iews with that “headline.”  It is just one of thousands of similar sensationalizing headlines much akin to the last generation print seen on The National Enquirer and similar tabloids.

Now most of us, at least I would hope most of us, would read that headline, then re-read that headline and then say, “That cannot be true; it makes no sense.”  But what we are seeing currently is that so many do not have time or the desire to read past the stated headline and simply take the headline as news.  And I now anticipate a social gathering where I will be asked about California legalizing childhood prostitution.  (Funny?  True.)  Finding the good in most, I have to believe that the blogger wants you to question this and then read on, which is what I did.  (Chalk up another view for the blogger!)   What I had thought would be a pretty benign blog after successfully drawing me in with this ridiculous headline was not what I found.

What I found angered me to the point of blurting out the “WTF?!”  (Only I did not say, “WTF”)  The blogger actually reported that child prostitution will soon be legal in California, and what are the state legislators thinking?!  More accurately, to this blogger (whose name I will not print here but is atop her blog), what are you thinking in misstating the facts and reporting it as news?!

Let’s face it, in these politically charged and inflammatory times, some people have put a spin on everything. Some are just lazy.  And in this blog, we have what sounds what that is not.  So being one not to take news at face value (even with mainstream media these days), I reviewed the actual bill, and rather than reprint the entire bill, which you can see here.

I provide just the digest (ie summary intent) of the bill:

DIGEST: This bill (1) provides that a minor engaged in commercial sexual activity will not be arrested for a prostitution offense; (2) directs a law enforcement officer who comes upon a minor engaged in a commercial sexual act to report the conduct or situation to county social services as abuse or neglect; and (3) provides that a commercially sexually exploited child (CSEC) may be adjudged a dependent child of the juvenile court and taken into temporary custody to protect the minor’s health or safety.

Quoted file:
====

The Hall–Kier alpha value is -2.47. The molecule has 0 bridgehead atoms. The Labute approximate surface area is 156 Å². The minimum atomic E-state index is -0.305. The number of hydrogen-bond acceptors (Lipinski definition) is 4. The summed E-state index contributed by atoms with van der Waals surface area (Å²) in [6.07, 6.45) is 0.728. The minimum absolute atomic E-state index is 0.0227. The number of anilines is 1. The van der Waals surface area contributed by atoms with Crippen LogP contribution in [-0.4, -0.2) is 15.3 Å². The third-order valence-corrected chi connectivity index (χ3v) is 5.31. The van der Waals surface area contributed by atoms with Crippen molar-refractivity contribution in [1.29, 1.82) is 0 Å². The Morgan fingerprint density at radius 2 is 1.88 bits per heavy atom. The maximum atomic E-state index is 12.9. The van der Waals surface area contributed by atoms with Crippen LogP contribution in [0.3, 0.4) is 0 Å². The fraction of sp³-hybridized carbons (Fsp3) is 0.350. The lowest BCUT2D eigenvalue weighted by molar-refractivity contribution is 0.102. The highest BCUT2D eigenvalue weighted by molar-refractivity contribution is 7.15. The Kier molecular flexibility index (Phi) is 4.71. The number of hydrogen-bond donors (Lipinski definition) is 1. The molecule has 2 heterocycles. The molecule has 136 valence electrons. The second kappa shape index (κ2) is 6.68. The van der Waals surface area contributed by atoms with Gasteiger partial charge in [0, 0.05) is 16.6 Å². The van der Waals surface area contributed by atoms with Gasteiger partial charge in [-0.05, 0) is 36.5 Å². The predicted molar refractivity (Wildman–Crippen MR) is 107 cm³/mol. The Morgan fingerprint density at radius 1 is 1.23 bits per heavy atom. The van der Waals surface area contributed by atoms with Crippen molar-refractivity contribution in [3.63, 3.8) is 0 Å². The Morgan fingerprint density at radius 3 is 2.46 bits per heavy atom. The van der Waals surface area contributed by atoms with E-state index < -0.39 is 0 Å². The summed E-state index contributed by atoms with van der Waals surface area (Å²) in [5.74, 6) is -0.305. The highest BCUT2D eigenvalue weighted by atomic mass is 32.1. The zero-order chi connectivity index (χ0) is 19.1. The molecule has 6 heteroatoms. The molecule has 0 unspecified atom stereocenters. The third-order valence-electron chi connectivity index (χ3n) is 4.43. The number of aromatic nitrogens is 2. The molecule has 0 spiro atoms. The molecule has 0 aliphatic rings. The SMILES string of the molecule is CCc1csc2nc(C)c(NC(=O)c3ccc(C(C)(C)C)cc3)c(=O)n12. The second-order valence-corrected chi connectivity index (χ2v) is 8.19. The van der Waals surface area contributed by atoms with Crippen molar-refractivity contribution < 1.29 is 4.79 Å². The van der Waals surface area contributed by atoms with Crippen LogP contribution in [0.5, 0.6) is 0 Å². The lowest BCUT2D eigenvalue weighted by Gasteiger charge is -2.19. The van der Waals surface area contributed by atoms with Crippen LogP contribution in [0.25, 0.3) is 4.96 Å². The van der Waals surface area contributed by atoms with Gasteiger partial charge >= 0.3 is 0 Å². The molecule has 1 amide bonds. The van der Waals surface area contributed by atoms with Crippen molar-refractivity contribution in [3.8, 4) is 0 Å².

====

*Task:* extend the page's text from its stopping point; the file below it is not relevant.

So California Senate bill 1322 is actually designed so that minors put into sex trafficking are not prosecuted like adult prostitutes (who are, I guess, presumed to all be voluntarily engaged in that trade, but that opens a whole other debate) and allows the state to put them into protective custody to get them out of the trade.  Technically, under current law, the state has no clear means to get them away from sex traffickers, some of whom are actually parents or legal custodians with rights over those minors.  Also, this new bill does nothing to protect the scum that put the minors into this trade and those who solicit minors for sex.  They are, should be and will still be fully accountable under the existing law.

Now go ahead and read that blog post.

While the headline has certainly brought her blog a lot of views, the truly irresponsible “reporting” seen in this as in thousands and thousands of posts, tweets and blogs worldwide is an epidemic for which the only solution presently is responsible reading and sharing.  Just remember: the world is full of ignorant people; some choose to be bloggers (just not bloggers at Inman & Fitzgibbons).

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G. Steven Murdock has been an attorney with Inman & Fitzgibbons for 20 years, a partner for 13 of those and named Vice President in 2015. He also serves as the firm’s liaison to the Illinois Chamber of Commerce’s Employment Law Council’s Workers Compensation Committee and monitors and provides input on pending legislation in Springfield affecting our practice.

Japanese Insurance Company to Replace Claim Reps with Artificial Intelligence